For much of my childhood I avoided the book of Revelation. Its apocalyptic message, fraught with fire and death, frightened me. I could find no good news the book of Revelation, much less a pleasant image of God who, at the time, I believed looked like Michelangelo’s fresco on the ceiling of the Sistine Chapel: muscular, wise, and replete with long, flowing white hair, peppered with strands of gray. I could find no relevancy to my life in the book of Revelation; it did not seem like a good closing to the Bible, which was supposed to be filled with good news. This, to me, did not smack of good news:
Then I saw a great white throne and the one who sat on it; the earth and the heaven fled from his presence, and no place was found for them. And I saw the dead, great and small, standing before the throne, and books were opened. Also another book was opened, the book of life. And the dead were judged according to their works, as recorded in the books. And the sea gave up the dead that were in it, Death and Hades gave up the dead that were in them, and all were judged according to what they had done. Then Death and Hades were thrown into the lake of fire. This is the second death, the lake of fire; and anyone whose name was not found written in the book of life was thrown into the lake of fire.
In my college years I read another disturbing book from the Bible, the book of Daniel. The first half of this book is made up of Daniel and his companions decrying the superiority of their God, and the second half is made up of visions. I eventually came upon a passage in Daniel that reminded me of the book of Revelation:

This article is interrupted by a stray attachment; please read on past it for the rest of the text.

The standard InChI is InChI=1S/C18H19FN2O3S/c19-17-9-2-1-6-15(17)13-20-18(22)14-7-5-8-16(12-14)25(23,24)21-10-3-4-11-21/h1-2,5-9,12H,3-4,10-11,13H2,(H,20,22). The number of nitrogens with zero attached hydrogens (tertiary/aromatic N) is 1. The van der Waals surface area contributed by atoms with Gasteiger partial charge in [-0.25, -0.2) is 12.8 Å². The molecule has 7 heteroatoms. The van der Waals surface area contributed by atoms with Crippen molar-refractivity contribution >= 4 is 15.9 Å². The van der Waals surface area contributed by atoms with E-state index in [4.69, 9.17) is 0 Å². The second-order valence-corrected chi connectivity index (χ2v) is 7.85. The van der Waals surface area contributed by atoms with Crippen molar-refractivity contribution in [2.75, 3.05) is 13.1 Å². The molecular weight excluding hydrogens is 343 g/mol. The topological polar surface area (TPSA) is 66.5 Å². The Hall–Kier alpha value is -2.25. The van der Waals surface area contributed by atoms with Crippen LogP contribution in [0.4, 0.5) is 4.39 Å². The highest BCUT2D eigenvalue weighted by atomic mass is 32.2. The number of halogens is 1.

As I watched, thrones were set in place, and an Ancient One took his throne, his clothing was white as snow, and the hair of his head like pure wool; his throne was fiery flames, and its wheels were burning fire. A stream of fire issued and flowed out from his presence. A thousand thousands served him, and ten thousand times ten thousand stood attending him. The court sat in judgement, and the books were opened.
I warm my house with fire; it helps keep me warm during winter in the North Cascade Mountains. But the fire in the book of Revelation and Daniel has been haunting my dreams for several weeks.
At the end of November I returned from three weeks of teaching creative writing in the Bakken oil field of western North Dakota. The state bears little resemblance to the memories I have from my childhood and late teens. Pump jacks now pull oil from over 9,000 feet below the earth’s surface; the largest inland oil spill, which leaked over 865,000 gallons of oil on a farmer’s land, took place near Tioga, North Dakota; flares fly 24 hours a day burning natural gas, warming and weirding the planet.
I have smelled not only sulfur in wheat fields as I’ve driven to Crosby, North Dakota, but propane as I have driven back-country gravel roads.
Flares now haunt my dreams. The lake of fire in the book of Revelation seems like a pleasant summer vacation compared to traveling through the western half of North Dakota. The books of the Bible that I feared in my youth now seem like pleasant bedtime stories compared to the lived reality of environmental destruction plaguing western North Dakota.
As I drove at night along Highway 2, which cuts across the northern part of North Dakota, it was not so much the flares along the highway that struck fear in my heart, but the flares in the distance, painting hills yellow, orange, and red; it looked like a scene from Macbeth, with the witches of the oil industry mumbling, “Double, double toil and trouble; fire burn, and cauldron bubble…For a charm of powerful trouble; Like a hell-broth boil and bubble.”